The proportion of very low attainers in the year group has risen from 2.6 per cent before the Covid-19 pandemic in 2017 to 9.1 per cent in spring 2022.
The finding has been revealed today by the Education Endowment Foundation (EEF), following research that tracked the longer-term impact of the pandemic on younger pupils’ reading and maths skills.
It is based on a study by the National Foundation for Educational Research (NFER), which followed 6,000 pupils who were in Reception and Year 1 in March 2020 until the spring term of 2022.
For maths, the proportion of very low attainment in Year 2 more than doubled – from 2.6 per cent before the pandemic to 5.5 per cent in spring 2022.
And the proportion of low attainers in reading in Year 3 also more than doubled – from 2.5 per cent to 6.5 per cent between 2017 and 2022.
Low attainers were defined as those who scored below the lowest standardised score in the spring 2022 assessments.
Meanwhile, the report found that the socioeconomic attainment gap was wider in 2022 compared to pre-pandemic levels and research ”provides no evidence for it decreasing or increasing since spring 2021”.
For Year 2 pupils, the disadvantage gap in spring 2022 was around six months of progress for reading and around five months of progress for maths.
And for those Year 3 pupils, the gap was even wider, at around nine months of progress for reading and around eight months of progress for maths.
The research found that pupils eligible for free school meals (FSM) in Years 2 and 3 scored significantly higher in reading and maths than in spring 2021, however, the change in the scores has happened at the same rate as for pupils ineligible for FSM.
The attainment outcomes of pupils in Year 2 and Year 3 in spring 2022 were compared with attainment outcomes for a representative sample of pupils assessed in 2019 and 2017 for Year 2 and Year 3 (respectively) before the pandemic.
The research included a total of 6,029 pupils in Year 2 and Year 3 in 81 schools compared with attainment outcomes for a representative sample of pupils assessed in 2019 and 2017 for Year 2 and Year 3.
Pupil wellbeing affected
The research also investigated the effects of the pandemic on pupils’ social skills and wellbeing.
The findings noted that FSM pupils and boys “were assessed as having significantly lower social skills than non-FSM pupils and girls”.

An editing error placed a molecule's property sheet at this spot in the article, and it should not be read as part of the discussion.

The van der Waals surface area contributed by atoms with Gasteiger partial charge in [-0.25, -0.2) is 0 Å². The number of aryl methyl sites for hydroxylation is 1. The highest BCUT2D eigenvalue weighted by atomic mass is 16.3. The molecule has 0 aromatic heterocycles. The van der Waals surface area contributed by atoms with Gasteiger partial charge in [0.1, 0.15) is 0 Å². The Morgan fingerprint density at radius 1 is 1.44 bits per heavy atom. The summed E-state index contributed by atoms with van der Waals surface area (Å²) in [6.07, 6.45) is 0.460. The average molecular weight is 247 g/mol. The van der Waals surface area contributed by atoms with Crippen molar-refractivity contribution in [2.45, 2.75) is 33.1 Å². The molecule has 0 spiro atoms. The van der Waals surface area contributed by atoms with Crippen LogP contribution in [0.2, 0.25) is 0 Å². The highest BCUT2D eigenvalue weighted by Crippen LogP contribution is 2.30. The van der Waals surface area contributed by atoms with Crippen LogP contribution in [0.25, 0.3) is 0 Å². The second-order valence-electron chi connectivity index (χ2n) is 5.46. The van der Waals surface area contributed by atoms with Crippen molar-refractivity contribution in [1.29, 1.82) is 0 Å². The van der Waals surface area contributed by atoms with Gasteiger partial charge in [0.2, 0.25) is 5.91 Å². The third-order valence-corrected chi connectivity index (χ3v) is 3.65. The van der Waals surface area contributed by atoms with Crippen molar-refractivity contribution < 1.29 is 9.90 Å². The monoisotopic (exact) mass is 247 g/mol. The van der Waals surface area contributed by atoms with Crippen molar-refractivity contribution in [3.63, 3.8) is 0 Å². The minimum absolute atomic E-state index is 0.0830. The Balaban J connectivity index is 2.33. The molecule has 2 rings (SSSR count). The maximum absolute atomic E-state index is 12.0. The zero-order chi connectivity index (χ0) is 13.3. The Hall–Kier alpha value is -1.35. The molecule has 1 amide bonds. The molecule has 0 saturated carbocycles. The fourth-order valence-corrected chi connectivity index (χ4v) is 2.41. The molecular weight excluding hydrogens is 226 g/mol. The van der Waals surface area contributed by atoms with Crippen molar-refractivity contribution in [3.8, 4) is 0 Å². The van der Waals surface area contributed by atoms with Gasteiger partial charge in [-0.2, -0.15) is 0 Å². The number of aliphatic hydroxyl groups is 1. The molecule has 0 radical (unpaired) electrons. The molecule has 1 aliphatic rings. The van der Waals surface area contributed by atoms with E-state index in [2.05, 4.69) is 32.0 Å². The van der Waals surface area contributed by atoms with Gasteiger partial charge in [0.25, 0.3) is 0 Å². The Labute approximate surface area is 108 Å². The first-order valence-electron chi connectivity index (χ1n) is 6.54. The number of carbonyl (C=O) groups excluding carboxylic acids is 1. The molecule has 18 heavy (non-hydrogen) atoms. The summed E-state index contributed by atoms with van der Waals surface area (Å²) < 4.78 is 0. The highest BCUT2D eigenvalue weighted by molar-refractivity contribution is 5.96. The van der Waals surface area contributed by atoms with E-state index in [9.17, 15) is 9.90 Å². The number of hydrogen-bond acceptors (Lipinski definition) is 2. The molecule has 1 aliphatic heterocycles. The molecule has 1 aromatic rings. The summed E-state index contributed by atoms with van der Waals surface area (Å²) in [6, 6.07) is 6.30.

The EEF also surveyed 67 headteachers, which revealed that 13 per cent of schools reported disruption in the 2021 to 2022 academic year due to challenges with pupil behaviour and wellbeing, with over half (58 per cent) of schools “struggling to get the external support they needed for pupils”.
EEF chief executive, Professor Becky Francis, said that the research had provided ”clear evidence that the efforts of schools and teachers across the country in supporting their pupils’ learning are paying off”.
She said: “However, the findings add to a heavy body of evidence telling us that socioeconomic inequality in education – already entrenched before the pandemic – has grown.
”Schools are doing – and have done – a lot to mitigate against this, but it would be naive of us not to recognise that factors outside of the school gate, such as widening poverty, also play a significant part in the widening attainment gap.”
Professor Francis added that “tackling education equality” was the “biggest challenge” the education system was facing.
”But doing so must be a top priority for this government. At the very least, pupil premium funding levels should be protected, ideally increasing in real terms for every eligible pupil,” she said.
Reacting to the findings, Nick Brook, deputy general secretary of the NAHT school leaders’ union, said: “Well before the pandemic hit, the gap in attainment between children from wealthy and poor families had stopped closing.
“Nearly 18 months of progress already separated pupils from the poorest communities from their more affluent peers. As this research highlights, an already bad situation will have been made all the worse by the impact of Covid, with the attainment gap now wider than before the pandemic and showing no sign of reducing.
“This report is further evidence of the continued need to invest in education and childhood recovery in the long term.”
Tiffnie Harris, primary and data specialist at the Association of School and College Leaders, said: “The findings of this report reflect the severe impact that the pandemic has had on many young children during a crucial stage of both their learning and emotional development.
“Reduced time in class has been particularly damaging to children from disadvantaged backgrounds, with parents having fewer resources and less time to support them.
“Teachers are putting a huge amount of work into helping pupils catch up on learning but, as the report recognises, face a number of challenges. Primary school budgets will continue to be stretched, even after the extra money announced in the Autumn Statement.”
Last month, government figures revealed that the proportion of children meeting the expected standard in the phonics screening check in Year 1 had fallen to its lowest since 2014, with just three-quarters achieving the level.
And earlier this year, statistics revealed that the proportion of pupils reaching the expected standard in reading, writing, maths and science by the end of key stage 1 had plummeted, reflecting fears that this cohort has been the worst hit by the impact of Covid on learning.